Into New Business with Abstract Factory :)

Company realized they need two different assembly operations for manufacturing cars.  But they are still building cars. Now car factory is just an abstraction. It doesn’t dictate any assembly operations.

 public abstract class CarFactory
 {
    protected abstract string BuildSteering();

    protected abstract string BuildWheels();

    protected abstract string BuildDoors();

    public abstract Car BuildCar();
 }

Now the Sports car factory and commercial car factory look like


 public class SportsCarFactory : CarFactory
    {
        protected override string BuildDoors()
        {
            return "Fiber Doors";
        }

        protected override string BuildWheels()
        {
            return "Alloy wheels";
        }

        protected override string BuildSteering()
        {
            return "Power Steering";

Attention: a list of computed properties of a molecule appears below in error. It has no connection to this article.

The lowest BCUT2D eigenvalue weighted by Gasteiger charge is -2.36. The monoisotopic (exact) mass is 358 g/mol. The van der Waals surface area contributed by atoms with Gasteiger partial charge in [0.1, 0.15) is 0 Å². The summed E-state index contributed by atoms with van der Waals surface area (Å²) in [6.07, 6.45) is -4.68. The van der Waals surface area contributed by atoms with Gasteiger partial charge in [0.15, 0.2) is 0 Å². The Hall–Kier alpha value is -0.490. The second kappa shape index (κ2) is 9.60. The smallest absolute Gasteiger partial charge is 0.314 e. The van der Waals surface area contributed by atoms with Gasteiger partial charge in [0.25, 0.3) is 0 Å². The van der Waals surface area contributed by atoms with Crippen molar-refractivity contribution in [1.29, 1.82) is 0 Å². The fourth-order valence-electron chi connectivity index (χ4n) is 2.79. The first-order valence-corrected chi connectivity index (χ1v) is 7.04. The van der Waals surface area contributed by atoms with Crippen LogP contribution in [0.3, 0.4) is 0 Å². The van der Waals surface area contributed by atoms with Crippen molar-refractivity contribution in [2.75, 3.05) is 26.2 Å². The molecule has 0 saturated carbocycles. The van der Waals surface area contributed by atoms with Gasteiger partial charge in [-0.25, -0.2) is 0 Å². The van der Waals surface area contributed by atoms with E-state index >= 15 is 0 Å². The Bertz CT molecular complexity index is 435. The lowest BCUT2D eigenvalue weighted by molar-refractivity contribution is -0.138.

}

        public override Car BuildCar()
        {
            var car = new Car();
            car.Steering = BuildSteering();
            Console.WriteLine("Steering is {0}", car.Steering);
            Console.WriteLine("Fit it with fiber Bolts and Nuts on Chassis");
            car.Wheels = BuildWheels();
            Console.WriteLine("Wheels are {0}", car.Wheels);
            Console.WriteLine("Fit it with fiber Bolts and Nuts on Chassis");
            car.Doors = BuildDoors();
            Console.WriteLine("Doors are {0}", car.Doors);
            Console.WriteLine("Fit it with fiber Bolts and Nuts on Chassis");
            return car;
        }
    }

    public class CommercialCarFactory : CarFactory
    {
        protected override string BuildDoors()
        {
            return "Metal Doors";